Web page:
Reviews | Tom Cotton’s New Reaganism
More Republicans should follow Cotton’s lead.
Cotton, a potential 2024 presidential candidate, began by noting that three consecutive Republican presidents — Abraham Lincoln, Ronald Reagan and Donald Trump — have all placed portraits of Andrew Jackson in the White House. This may sound strange, because Jackson founded the Democratic Party. But not when you realize that Jackson’s strong sense of national unity and defense of the common man was the essence of the three Republicans’ worldview. Cotton argued that, as the Democrats all but erased Jackson from their history, “the Republican Party assumed the mantle of this proud, patriotic, and populist tradition.”
Such a reorganization must necessarily have consequences for party policy, and Cotton offered several possibilities for this, even as he endorsed Republican orthodoxy in other respects.
Reminding conservatives that “government isn’t the only threat to freedom,” Cotton called for regulating big tech and social media companies that misrepresent people into expressing their opinions, a stance that will not fail. not to anger the libertarian wing of the party. He went further in his economic policy – “we are a nation with an economy, not an economy with a nation”, he said – arguing that the needs of the nation and the individual should come first on ideological calls for “open, unfettered borders”. trade and globalization.
So in immigration, Cotton said, that means replacing a system that prioritizes extended family ties with one that favors the immigration of the highly skilled, as well as instituting mandatory use of the program. E-Verify, which requires employers to only hire people who are legally able to work in that country. Republican business interests have long resisted E-Verify; Cotton challenged them to “invest more in American workers, pay them more, and treat them better.”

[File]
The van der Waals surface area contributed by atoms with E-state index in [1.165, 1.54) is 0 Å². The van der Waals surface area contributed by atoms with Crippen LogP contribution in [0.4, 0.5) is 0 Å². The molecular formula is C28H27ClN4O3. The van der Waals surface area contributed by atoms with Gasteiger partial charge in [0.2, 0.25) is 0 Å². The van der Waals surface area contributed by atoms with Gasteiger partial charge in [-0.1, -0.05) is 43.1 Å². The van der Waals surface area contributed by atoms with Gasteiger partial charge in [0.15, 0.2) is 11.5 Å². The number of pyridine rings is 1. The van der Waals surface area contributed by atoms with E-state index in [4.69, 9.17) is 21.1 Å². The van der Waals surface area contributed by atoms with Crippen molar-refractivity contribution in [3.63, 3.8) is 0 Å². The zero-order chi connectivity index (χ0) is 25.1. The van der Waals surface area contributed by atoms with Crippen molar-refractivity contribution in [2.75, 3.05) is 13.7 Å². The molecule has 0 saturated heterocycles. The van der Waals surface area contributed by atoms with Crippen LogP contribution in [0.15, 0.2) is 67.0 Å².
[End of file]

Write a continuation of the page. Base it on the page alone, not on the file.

On trade, Cotton said, that means decoupling the US economy from China’s and ending China’s most favored nation trading status. He further argued that the government should ban U.S. investment in “strategic Chinese industries” and “encourage the relocation of American factories and jobs.” Taken seriously, it would involve a degree of subsidies, taxation and tariffs that Republicans have avoided for generations.
And on rights, Cotton called on Republicans to defend Medicare and Social Security. “Working Americans deserve a secure retirement after a lifetime of hard work and paying taxes,” he told the conservative audience. Under that principle, there’s probably still room to cut spending, but Cotton’s reframing puts more emphasis on protecting individuals than recent GOP orthodoxy.
Some might think that such views are contrary to those of Reagan, but that is really not the case. Reagan raised taxes rather than cut Social Security benefits in 1983, and he often spoke of the need for a social safety net to protect the truly needy. Yes, he was a free trader, but he was also a fair trader, and he acted to impose quotas or otherwise protect American industry from unfair foreign competition. In his autobiography, “An American Life,” Reagan said he had always been very embarrassed by the usurpation of a person’s “democratic rights”, whether by the government or an employer. No true market fundamentalist could ever imagine an employer taking away someone’s rights, but Reagan could.
Reagan’s grave is a few hundred yards from where Cotton spoke Monday night. His epitaph sums up his vision perfectly: “I know in my heart that man is good, that what is right will always triumph, and that there is purpose and value in every life.” The vision Cotton articulated on Monday night is a worthy interpretation and extension of those words into our current moment. The party would be wise to take this into account.